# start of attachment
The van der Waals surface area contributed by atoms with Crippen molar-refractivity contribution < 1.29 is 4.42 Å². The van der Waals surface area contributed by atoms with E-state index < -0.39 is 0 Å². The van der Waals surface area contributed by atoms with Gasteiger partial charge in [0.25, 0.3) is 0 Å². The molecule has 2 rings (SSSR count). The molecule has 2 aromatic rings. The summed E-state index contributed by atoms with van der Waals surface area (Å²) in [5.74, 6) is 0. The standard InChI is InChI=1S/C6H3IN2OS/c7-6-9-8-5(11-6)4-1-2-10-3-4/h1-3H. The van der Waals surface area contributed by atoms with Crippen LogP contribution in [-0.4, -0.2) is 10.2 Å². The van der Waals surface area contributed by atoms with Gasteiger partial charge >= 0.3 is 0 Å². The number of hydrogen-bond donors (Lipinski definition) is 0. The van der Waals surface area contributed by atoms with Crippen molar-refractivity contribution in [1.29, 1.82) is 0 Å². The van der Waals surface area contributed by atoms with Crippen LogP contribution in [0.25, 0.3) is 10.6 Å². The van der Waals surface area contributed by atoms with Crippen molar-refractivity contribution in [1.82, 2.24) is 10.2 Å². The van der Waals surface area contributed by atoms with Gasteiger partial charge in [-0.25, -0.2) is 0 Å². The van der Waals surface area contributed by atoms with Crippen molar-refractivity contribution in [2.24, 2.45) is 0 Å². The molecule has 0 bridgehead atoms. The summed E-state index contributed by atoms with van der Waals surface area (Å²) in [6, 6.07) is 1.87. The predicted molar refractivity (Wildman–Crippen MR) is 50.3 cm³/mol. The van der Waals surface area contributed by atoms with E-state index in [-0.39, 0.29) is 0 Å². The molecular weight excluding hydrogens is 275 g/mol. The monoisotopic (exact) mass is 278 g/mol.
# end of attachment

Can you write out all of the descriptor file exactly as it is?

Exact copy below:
The van der Waals surface area contributed by atoms with Crippen molar-refractivity contribution < 1.29 is 4.42 Å². The van der Waals surface area contributed by atoms with E-state index < -0.39 is 0 Å². The van der Waals surface area contributed by atoms with Gasteiger partial charge in [0.25, 0.3) is 0 Å². The molecule has 2 rings (SSSR count). The molecule has 2 aromatic rings. The summed E-state index contributed by atoms with van der Waals surface area (Å²) in [5.74, 6) is 0. The standard InChI is InChI=1S/C6H3IN2OS/c7-6-9-8-5(11-6)4-1-2-10-3-4/h1-3H. The van der Waals surface area contributed by atoms with Crippen LogP contribution in [-0.4, -0.2) is 10.2 Å². The van der Waals surface area contributed by atoms with Gasteiger partial charge >= 0.3 is 0 Å². The number of hydrogen-bond donors (Lipinski definition) is 0. The van der Waals surface area contributed by atoms with Crippen molar-refractivity contribution in [1.29, 1.82) is 0 Å². The van der Waals surface area contributed by atoms with Crippen LogP contribution in [0.25, 0.3) is 10.6 Å². The van der Waals surface area contributed by atoms with Crippen molar-refractivity contribution in [1.82, 2.24) is 10.2 Å². The van der Waals surface area contributed by atoms with Gasteiger partial charge in [-0.25, -0.2) is 0 Å². The van der Waals surface area contributed by atoms with Crippen molar-refractivity contribution in [2.24, 2.45) is 0 Å². The molecule has 0 bridgehead atoms. The summed E-state index contributed by atoms with van der Waals surface area (Å²) in [6, 6.07) is 1.87. The predicted molar refractivity (Wildman–Crippen MR) is 50.3 cm³/mol. The van der Waals surface area contributed by atoms with E-state index in [-0.39, 0.29) is 0 Å². The molecular weight excluding hydrogens is 275 g/mol. The monoisotopic (exact) mass is 278 g/mol.